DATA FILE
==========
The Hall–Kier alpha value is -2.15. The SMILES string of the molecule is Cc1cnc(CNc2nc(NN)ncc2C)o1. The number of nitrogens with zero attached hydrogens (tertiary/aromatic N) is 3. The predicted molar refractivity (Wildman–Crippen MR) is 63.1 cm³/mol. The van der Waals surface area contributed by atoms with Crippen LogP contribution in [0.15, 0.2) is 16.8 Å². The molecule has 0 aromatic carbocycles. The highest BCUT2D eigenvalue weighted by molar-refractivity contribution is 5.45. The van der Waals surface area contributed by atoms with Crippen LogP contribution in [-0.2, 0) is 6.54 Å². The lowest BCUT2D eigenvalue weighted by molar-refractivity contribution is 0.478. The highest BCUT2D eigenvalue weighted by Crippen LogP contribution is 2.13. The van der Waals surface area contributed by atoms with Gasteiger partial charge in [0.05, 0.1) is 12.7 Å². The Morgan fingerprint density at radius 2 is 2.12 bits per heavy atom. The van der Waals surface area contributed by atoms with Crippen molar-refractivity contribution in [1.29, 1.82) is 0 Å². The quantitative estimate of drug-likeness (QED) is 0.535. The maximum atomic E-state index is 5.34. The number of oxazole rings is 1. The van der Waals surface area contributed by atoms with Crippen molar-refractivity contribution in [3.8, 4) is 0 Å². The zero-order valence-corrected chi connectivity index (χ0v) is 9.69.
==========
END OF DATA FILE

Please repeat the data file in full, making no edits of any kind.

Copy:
The Hall–Kier alpha value is -2.15. The SMILES string of the molecule is Cc1cnc(CNc2nc(NN)ncc2C)o1. The number of nitrogens with zero attached hydrogens (tertiary/aromatic N) is 3. The predicted molar refractivity (Wildman–Crippen MR) is 63.1 cm³/mol. The van der Waals surface area contributed by atoms with Crippen LogP contribution in [0.15, 0.2) is 16.8 Å². The molecule has 0 aromatic carbocycles. The highest BCUT2D eigenvalue weighted by molar-refractivity contribution is 5.45. The van der Waals surface area contributed by atoms with Crippen LogP contribution in [-0.2, 0) is 6.54 Å². The lowest BCUT2D eigenvalue weighted by molar-refractivity contribution is 0.478. The highest BCUT2D eigenvalue weighted by Crippen LogP contribution is 2.13. The van der Waals surface area contributed by atoms with Gasteiger partial charge in [0.05, 0.1) is 12.7 Å². The Morgan fingerprint density at radius 2 is 2.12 bits per heavy atom. The van der Waals surface area contributed by atoms with Crippen molar-refractivity contribution in [1.29, 1.82) is 0 Å². The quantitative estimate of drug-likeness (QED) is 0.535. The maximum atomic E-state index is 5.34. The number of oxazole rings is 1. The van der Waals surface area contributed by atoms with Crippen molar-refractivity contribution in [3.8, 4) is 0 Å². The zero-order valence-corrected chi connectivity index (χ0v) is 9.69.